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Discussion in 'Religious Debates' started by nPeace, Oct 13, 2020.

  1. nPeace

    nPeace Well-Known Member

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    You said, "Judaism had already been carried on and continued to carry on well past the first century, and yet you wonder why. That's odd."
    When you said, "and you wonder why", you were not referring to "Judaism had already been carried on and continued to carry on well past the first century"?

    No but you apparently think that deflecting absolves you of the sense of obligation.

    Why would I need to go back and read what I wrote, when I know what I wrote, but that you are assuming things according to your actually view?

    No. I am saying the hand fits the glove.
    Because you think something is fictional doesn't mean it is.
    So many people think your religious books are fictional, do you now accept they are?

    I asked because I wanted to know. Not because I drew any conclusions. This is another example of your assuming, and believing thing not there.
    Thanks.

    Thanks for giving your belief.
     
  2. nPeace

    nPeace Well-Known Member

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    Helllo. Hello.
    Hmm. Seems @rosends has abruptly left the conversation. I wonder why... They seemed a bit peeved. but that may be my perception, rather than the actual reality.
    I certainly hope...
    Was it the question I asked about the Messianic day....
    I wonder about that, because if Jews reject Daniel's prophecy, and Daniel is the only one I know of who prophesied of the Messiahs coming - specifying a time period, I wonder where the Jews got the Idea of a Messianic day.
    @rosends also mentioned Koresh as the Messiah, but when I googled "koresh messiah" I only get the one referred to as the madman David Koresh.

    I guess I won't know the answers to these things. Oh well, I guess I will just have to go ahead and say why the Jews reject Jesus as the Messiah, and why we know the Greek scriptures is the hand that fits the glove.

    It really is a shame the conversation ended so abruptly.
    I don't want to assume the worst.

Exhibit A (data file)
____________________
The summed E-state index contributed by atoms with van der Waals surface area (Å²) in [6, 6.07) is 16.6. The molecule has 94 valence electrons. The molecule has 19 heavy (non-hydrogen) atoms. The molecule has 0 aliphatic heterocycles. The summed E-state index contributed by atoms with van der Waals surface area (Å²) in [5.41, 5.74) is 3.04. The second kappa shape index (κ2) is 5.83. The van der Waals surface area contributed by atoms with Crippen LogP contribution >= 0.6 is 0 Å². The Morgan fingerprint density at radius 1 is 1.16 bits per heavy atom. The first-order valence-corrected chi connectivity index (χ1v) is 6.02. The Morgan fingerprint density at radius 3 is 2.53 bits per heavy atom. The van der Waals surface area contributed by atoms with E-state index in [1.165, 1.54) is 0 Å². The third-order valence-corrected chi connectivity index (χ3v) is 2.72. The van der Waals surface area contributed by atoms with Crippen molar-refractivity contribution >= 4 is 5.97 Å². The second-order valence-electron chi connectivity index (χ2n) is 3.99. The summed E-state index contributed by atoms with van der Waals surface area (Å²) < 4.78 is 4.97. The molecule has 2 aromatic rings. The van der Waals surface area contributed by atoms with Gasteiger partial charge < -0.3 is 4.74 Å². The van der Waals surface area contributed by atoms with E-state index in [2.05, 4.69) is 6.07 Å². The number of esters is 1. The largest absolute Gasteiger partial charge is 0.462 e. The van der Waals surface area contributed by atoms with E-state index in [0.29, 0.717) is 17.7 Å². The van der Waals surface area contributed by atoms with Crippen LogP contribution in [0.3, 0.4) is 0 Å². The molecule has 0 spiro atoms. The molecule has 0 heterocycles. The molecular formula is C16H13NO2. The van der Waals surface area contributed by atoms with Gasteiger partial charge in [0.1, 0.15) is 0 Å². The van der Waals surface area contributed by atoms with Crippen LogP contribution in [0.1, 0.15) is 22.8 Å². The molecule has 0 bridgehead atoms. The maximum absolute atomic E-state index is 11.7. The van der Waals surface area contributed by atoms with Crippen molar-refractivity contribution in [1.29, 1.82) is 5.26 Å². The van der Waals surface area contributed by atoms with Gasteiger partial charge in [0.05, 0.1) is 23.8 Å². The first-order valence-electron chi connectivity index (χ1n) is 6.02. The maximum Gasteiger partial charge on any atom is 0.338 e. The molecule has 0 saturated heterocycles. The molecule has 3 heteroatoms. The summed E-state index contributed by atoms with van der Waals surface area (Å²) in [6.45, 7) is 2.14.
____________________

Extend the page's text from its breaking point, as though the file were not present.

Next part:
Perhaps they got a bit busy,as I do sometimes.
    I hope they are well.
    @rosends I hope you are well. Take care.
     
  3. rosends

    rosends Well-Known Member

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    If you didn’t then you would be agreeing that the covenant is eternal.

    Jer 31:33 “נָתַ֤תִּי אֶת־תּֽוֹרָתִי֙ בְּקִרְבָּ֔ם וְעַל־לִבָּ֖ם” and I will place my Torah in their midst and on their hearts.

    Sure -- Atonement in the Absence of Sacrifices?

    And also (if Wikipedia is more your speed) Jewish views on sin - Wikipedia

    Your misimpressions of atonement and divine forgiveness are not relevant? OK.

    So you are asking about a person’s ability to commit absolutely zero sins of any sort? A guy in a coma is probably not going to sin.


    The fact that there is one group of sins for which there were sacrifices doesn’t mean that sacrifices were for all sorts of sins. Selecting one verse doesn’t invalidate the rest. You might want to read up on the Jewish sacrificial system Tzav: the sacrificial system | Sefaria

    You asked about the notion of sin at the time of the “new covenant” – but since that is what will happen in messianic days, you are asking about sin and atonement then.

    That’s true. It mentions water and bread and milk and wine. If you want to see this literally then the verses are talking about a lunch buffet.

    When the future messiah comes. Here -- The Messianic Era
     
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  4. rosends

    rosends Well-Known Member

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    Sure because you asked me why I continue to be Jewish and believe in Judaism even though there were people who, in the first century, chose not to. My statement is that there were also people before, during and after who chose to continue being Jewish and I can’t figure out why you wonder why some people didn’t believe instead of wondering why others did believe.

    What obligation? I asked you a question. You have yet to answer it. If you see the Quran as non-fiction, why don’t you follow it?